An Early Preview of the 20-21 School Year


As we―Free Union’s staff, teachers, and COVID task force―work on plans for reopening school this coming fall, I find reassurance (maybe even optimism!) about our school’s unique position in these uncertain times. Our size, imagination, open campus, and nimbleness, combined with dedicated folks who want to figure it out is allowing us to plan a full, though modified, return to classes on campus, beginning we expect either on August 26th or September 2nd.

Since my last message to the school community on May 20th, the school’s COVID-19 Task Force has been industriously exploring how to reopen the school in a way that will allow as much on-campus, in-person learning as possible with the lowest risk possible. We have been measuring and reevaluating our use of space, defining infrastructure changes and how to implement them, incorporating your suggestions and feedback from our latest survey, and reviewing guidelines and recommendations from the CDC, Commonwealth of Virginia, and health professionals to determine the best course and precautions for our school.

Perhaps the most important thing for you to know is that we are making every effort to take full advantage of our strengths in order to enable us to have as many learners as possible learning here at school 4-5 days per week. We expect that much of the teaching and learning will take place outdoors, in part because of the growing research pointing to all the ways that would reduce health risks, but also because we know from our progressive pedagogy that there is powerful learning potential in the natural world and we have an opportunity here to take even better educational advantage of our open, pastoral campus. Besides learning outside more, there will be precautionary changes, too, many of which should feel fairly routine now, like frequent hand washing and wearing masks (in our case, they would be worn while indoors). Also, though, classrooms will be reconfigured to ensure adequate social distance for students and teachers, new outdoor learning spaces are being assembled this summer to help us be outside more even when weather becomes manageably inclement, and indoor classroom windows and doors will be kept open as much as reasonable to ensure ventilation, another critical measure for minimizing disease transmission.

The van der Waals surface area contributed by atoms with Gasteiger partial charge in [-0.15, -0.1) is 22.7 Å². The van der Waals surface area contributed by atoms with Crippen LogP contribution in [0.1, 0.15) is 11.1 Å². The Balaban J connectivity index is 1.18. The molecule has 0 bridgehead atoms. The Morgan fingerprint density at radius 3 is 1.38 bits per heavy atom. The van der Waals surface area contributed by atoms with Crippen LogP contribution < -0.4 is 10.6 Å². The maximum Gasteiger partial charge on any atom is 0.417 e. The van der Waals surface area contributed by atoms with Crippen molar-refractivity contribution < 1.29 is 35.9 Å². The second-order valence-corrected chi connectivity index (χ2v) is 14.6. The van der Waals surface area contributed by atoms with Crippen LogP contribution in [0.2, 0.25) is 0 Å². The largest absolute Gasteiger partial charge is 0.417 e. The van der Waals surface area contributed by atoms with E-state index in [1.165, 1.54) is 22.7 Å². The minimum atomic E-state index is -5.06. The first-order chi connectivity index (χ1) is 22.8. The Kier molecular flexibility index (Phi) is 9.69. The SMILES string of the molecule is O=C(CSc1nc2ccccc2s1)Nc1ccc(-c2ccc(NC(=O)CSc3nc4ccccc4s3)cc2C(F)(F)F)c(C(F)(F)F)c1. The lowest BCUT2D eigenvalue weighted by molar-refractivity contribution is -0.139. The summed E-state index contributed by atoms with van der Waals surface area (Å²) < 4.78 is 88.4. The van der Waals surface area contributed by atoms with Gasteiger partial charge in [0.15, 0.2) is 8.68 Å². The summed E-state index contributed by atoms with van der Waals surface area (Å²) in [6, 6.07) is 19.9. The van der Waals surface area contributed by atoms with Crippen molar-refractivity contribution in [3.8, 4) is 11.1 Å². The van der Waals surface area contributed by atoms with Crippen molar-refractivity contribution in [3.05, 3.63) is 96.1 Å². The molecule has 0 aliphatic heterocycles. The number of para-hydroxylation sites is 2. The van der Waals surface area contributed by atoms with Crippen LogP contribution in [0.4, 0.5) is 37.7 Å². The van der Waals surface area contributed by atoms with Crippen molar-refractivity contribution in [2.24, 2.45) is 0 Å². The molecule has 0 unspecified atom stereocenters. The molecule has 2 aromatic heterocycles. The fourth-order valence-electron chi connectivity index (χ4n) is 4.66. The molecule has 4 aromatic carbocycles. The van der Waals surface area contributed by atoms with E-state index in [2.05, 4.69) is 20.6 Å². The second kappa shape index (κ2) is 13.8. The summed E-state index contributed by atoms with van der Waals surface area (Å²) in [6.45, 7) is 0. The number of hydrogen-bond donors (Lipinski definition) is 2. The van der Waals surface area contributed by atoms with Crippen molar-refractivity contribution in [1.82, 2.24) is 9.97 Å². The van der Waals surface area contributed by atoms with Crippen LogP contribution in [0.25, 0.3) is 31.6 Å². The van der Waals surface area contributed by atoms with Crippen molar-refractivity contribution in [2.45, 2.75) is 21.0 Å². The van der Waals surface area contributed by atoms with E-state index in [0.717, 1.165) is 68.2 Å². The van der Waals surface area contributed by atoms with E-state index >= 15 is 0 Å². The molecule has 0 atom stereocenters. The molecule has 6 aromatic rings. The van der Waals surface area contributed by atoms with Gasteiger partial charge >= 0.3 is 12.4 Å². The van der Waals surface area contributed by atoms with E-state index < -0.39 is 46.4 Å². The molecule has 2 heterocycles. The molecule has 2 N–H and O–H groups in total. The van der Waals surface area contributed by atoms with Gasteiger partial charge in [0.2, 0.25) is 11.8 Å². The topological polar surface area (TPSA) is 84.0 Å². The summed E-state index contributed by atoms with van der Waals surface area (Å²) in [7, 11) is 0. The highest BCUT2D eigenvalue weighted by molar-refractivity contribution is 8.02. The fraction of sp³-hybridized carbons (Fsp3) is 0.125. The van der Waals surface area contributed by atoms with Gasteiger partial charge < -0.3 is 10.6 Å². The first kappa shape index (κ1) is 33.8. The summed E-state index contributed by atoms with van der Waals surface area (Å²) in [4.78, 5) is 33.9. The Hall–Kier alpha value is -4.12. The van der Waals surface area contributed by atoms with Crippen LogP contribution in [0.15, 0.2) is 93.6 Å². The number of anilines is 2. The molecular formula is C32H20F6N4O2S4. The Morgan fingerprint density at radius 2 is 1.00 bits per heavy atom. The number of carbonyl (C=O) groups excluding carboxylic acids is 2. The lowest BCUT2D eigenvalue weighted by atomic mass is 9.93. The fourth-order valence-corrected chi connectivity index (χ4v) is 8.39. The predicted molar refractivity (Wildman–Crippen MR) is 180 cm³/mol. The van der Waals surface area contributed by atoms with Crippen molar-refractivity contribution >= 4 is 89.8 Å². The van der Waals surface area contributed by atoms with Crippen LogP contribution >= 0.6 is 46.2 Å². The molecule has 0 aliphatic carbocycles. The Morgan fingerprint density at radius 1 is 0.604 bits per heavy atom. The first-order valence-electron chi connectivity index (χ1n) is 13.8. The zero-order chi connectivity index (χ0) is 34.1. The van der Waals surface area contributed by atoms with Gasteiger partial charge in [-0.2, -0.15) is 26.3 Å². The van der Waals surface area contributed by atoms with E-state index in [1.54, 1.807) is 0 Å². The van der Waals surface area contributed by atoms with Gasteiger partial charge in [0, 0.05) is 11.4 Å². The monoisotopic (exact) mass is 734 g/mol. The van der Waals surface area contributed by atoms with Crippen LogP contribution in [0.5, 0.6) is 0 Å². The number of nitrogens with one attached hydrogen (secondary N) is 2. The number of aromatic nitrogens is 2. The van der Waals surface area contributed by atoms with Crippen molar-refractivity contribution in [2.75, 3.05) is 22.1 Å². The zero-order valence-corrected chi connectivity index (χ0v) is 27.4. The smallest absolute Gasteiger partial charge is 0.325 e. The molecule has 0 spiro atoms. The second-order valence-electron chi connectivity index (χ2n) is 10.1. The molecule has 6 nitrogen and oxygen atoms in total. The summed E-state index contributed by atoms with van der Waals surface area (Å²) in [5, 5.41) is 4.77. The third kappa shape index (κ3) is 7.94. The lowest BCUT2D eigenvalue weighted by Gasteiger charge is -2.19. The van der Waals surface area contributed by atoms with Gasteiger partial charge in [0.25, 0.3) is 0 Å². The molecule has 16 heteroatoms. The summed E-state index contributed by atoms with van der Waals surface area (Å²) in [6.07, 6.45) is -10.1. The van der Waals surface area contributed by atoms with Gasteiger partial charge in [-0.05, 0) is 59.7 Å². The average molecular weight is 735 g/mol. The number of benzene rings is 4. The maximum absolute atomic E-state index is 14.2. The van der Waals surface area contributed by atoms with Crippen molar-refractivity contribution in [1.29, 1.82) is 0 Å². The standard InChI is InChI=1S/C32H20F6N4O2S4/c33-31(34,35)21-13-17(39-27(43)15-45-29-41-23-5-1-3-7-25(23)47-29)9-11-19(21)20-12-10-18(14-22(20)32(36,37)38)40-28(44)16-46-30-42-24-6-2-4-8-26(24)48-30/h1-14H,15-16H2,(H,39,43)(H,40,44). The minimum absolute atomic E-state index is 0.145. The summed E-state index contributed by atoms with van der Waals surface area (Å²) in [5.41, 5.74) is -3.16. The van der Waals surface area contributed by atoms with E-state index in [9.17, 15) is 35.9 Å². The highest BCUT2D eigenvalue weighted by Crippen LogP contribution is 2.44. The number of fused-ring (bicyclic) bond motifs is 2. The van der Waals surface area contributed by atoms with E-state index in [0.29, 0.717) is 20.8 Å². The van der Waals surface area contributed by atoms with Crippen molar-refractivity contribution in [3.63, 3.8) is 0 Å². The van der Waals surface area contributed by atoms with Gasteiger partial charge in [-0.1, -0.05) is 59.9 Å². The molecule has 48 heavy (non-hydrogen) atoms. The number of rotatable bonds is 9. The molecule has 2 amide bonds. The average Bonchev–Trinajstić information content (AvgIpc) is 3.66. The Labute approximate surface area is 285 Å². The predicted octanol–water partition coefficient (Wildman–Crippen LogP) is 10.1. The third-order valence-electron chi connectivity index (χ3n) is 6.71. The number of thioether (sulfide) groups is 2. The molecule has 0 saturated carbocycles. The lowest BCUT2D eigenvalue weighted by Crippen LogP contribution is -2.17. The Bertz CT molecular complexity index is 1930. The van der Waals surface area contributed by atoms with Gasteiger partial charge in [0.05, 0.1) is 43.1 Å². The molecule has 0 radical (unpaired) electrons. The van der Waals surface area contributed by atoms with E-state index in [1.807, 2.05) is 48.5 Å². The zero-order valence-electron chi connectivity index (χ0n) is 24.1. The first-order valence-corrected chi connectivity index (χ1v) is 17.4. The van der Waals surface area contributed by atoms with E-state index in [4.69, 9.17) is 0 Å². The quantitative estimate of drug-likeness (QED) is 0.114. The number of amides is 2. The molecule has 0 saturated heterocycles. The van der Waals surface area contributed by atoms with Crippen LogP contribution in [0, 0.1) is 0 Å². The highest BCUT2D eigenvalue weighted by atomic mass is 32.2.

Research and projections do suggest there may be a resurgence of the coronavirus in the fall and/or winter, unfortunately. So, to supplement the lessons we learned from our rapid shift online this past spring, teachers are training and preparing also for more effective distance learning in order to ensure a healthy, productive balance between scholastic development and social-emotional welfare. Furthermore, your responses to the survey emailed to you last week have helped us immeasurably to better understand what worked and what was difficult this spring, and how we could adjust for the fall. We thank all who responded, and if you have not yet had a chance to fill it out, we still welcome your thoughts (sooner will be more usable than later).

So, here is an overview encapsulating some of the specifics we anticipate implementing for different scenarios this coming school year; more details will be available on our website and/or later in the summer.

What Learning Will Probably Look Like

As much learning as possible will be in person at school, four or five days a week, every week that we can throughout the school year, made possible by:

  • Self-contained and, in some cases, mixed-age Learning Teams of nine young people and 1 teacher for K-5 groups, and smaller groupings for our early childhood friends…

  • spending as much of their learning time outside as possible (sometimes within 2-3 new covered outdoor learning spaces) given our infrastructure modifications and each day’s weather conditions, in pursuit of understanding, creation, discovery…

  • developing core academic skills and understanding often tied together within the meaningful context of interdisciplinary themes and projects that can be approached and apprehended from multiple angles, skills, and subjects,…

  • in concert with learners of other ages, so that

    • siblings may discuss and pursue learning together when at home, and

    • learners of different ages may stay connected to one another asynchronously through the projects they share and products they create around our campus